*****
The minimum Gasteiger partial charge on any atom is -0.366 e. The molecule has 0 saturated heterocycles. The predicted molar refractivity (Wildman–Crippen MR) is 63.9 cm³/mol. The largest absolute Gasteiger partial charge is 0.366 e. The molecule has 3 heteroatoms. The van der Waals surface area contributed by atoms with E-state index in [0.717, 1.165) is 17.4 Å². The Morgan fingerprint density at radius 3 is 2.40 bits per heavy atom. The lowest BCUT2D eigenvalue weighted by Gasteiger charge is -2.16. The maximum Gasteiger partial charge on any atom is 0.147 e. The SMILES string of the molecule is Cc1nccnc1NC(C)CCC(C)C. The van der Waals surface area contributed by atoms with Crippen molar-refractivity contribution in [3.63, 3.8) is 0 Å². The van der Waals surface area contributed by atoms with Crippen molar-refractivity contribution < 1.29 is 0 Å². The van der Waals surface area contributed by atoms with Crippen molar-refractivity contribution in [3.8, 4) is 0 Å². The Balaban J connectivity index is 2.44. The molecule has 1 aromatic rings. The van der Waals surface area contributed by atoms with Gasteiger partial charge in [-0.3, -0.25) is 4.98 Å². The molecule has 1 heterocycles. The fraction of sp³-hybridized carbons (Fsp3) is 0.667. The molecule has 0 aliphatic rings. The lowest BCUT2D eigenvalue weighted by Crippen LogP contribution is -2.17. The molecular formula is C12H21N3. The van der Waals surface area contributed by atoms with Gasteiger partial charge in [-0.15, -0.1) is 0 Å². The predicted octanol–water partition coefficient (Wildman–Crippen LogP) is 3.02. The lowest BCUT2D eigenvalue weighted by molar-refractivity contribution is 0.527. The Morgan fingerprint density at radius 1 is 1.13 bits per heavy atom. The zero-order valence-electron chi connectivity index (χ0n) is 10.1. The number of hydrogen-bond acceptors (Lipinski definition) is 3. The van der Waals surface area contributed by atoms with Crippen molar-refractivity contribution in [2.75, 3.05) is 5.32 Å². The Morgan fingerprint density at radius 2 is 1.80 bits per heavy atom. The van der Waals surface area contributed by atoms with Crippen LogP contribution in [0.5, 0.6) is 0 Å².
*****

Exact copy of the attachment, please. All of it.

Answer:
The minimum Gasteiger partial charge on any atom is -0.366 e. The molecule has 0 saturated heterocycles. The predicted molar refractivity (Wildman–Crippen MR) is 63.9 cm³/mol. The largest absolute Gasteiger partial charge is 0.366 e. The molecule has 3 heteroatoms. The van der Waals surface area contributed by atoms with E-state index in [0.717, 1.165) is 17.4 Å². The Morgan fingerprint density at radius 3 is 2.40 bits per heavy atom. The lowest BCUT2D eigenvalue weighted by Gasteiger charge is -2.16. The maximum Gasteiger partial charge on any atom is 0.147 e. The SMILES string of the molecule is Cc1nccnc1NC(C)CCC(C)C. The van der Waals surface area contributed by atoms with Crippen molar-refractivity contribution in [3.63, 3.8) is 0 Å². The van der Waals surface area contributed by atoms with Crippen molar-refractivity contribution < 1.29 is 0 Å². The van der Waals surface area contributed by atoms with Crippen molar-refractivity contribution in [3.8, 4) is 0 Å². The Balaban J connectivity index is 2.44. The molecule has 1 aromatic rings. The van der Waals surface area contributed by atoms with Gasteiger partial charge in [-0.3, -0.25) is 4.98 Å². The molecule has 1 heterocycles. The fraction of sp³-hybridized carbons (Fsp3) is 0.667. The molecule has 0 aliphatic rings. The lowest BCUT2D eigenvalue weighted by Crippen LogP contribution is -2.17. The molecular formula is C12H21N3. The van der Waals surface area contributed by atoms with Gasteiger partial charge in [-0.15, -0.1) is 0 Å². The predicted octanol–water partition coefficient (Wildman–Crippen LogP) is 3.02. The lowest BCUT2D eigenvalue weighted by molar-refractivity contribution is 0.527. The Morgan fingerprint density at radius 1 is 1.13 bits per heavy atom. The zero-order valence-electron chi connectivity index (χ0n) is 10.1. The number of hydrogen-bond acceptors (Lipinski definition) is 3. The van der Waals surface area contributed by atoms with Crippen molar-refractivity contribution in [2.75, 3.05) is 5.32 Å². The Morgan fingerprint density at radius 2 is 1.80 bits per heavy atom. The van der Waals surface area contributed by atoms with Crippen LogP contribution in [0.5, 0.6) is 0 Å².